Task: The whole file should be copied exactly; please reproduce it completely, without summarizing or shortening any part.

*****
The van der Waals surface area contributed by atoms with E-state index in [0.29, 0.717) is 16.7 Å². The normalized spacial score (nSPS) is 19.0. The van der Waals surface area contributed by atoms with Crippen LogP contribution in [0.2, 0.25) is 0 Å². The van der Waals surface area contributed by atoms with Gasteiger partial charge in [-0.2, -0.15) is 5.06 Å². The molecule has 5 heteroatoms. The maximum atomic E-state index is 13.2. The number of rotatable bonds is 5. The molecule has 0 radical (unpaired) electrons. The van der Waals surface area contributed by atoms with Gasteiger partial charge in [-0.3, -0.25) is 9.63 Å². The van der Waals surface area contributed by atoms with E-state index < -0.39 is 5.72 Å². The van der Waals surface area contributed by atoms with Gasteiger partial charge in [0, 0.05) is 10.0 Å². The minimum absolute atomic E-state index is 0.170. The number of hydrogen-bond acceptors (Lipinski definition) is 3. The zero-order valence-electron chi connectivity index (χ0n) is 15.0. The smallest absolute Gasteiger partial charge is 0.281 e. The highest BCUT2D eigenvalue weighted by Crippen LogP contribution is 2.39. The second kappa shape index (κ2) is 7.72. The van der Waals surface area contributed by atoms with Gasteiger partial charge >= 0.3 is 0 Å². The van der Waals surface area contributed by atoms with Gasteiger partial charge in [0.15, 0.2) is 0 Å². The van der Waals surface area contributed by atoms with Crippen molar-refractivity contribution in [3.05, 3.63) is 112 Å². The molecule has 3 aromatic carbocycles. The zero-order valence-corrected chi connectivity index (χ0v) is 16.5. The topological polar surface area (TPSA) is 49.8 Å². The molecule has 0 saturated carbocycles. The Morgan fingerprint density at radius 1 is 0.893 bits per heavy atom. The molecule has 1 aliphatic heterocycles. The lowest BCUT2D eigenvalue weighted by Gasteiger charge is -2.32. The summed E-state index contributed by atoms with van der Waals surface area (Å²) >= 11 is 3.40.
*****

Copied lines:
The van der Waals surface area contributed by atoms with E-state index in [0.29, 0.717) is 16.7 Å². The normalized spacial score (nSPS) is 19.0. The van der Waals surface area contributed by atoms with Crippen LogP contribution in [0.2, 0.25) is 0 Å². The van der Waals surface area contributed by atoms with Gasteiger partial charge in [-0.2, -0.15) is 5.06 Å². The molecule has 5 heteroatoms. The maximum atomic E-state index is 13.2. The number of rotatable bonds is 5. The molecule has 0 radical (unpaired) electrons. The van der Waals surface area contributed by atoms with Gasteiger partial charge in [-0.3, -0.25) is 9.63 Å². The van der Waals surface area contributed by atoms with E-state index < -0.39 is 5.72 Å². The van der Waals surface area contributed by atoms with Gasteiger partial charge in [0, 0.05) is 10.0 Å². The minimum absolute atomic E-state index is 0.170. The number of hydrogen-bond acceptors (Lipinski definition) is 3. The zero-order valence-electron chi connectivity index (χ0n) is 15.0. The smallest absolute Gasteiger partial charge is 0.281 e. The highest BCUT2D eigenvalue weighted by Crippen LogP contribution is 2.39. The second kappa shape index (κ2) is 7.72. The van der Waals surface area contributed by atoms with Gasteiger partial charge >= 0.3 is 0 Å². The van der Waals surface area contributed by atoms with Gasteiger partial charge in [0.15, 0.2) is 0 Å². The van der Waals surface area contributed by atoms with Crippen molar-refractivity contribution in [3.05, 3.63) is 112 Å². The molecule has 3 aromatic carbocycles. The zero-order valence-corrected chi connectivity index (χ0v) is 16.5. The topological polar surface area (TPSA) is 49.8 Å². The molecule has 0 saturated carbocycles. The Morgan fingerprint density at radius 1 is 0.893 bits per heavy atom. The molecule has 1 aliphatic heterocycles. The lowest BCUT2D eigenvalue weighted by Gasteiger charge is -2.32. The summed E-state index contributed by atoms with van der Waals surface area (Å²) >= 11 is 3.40.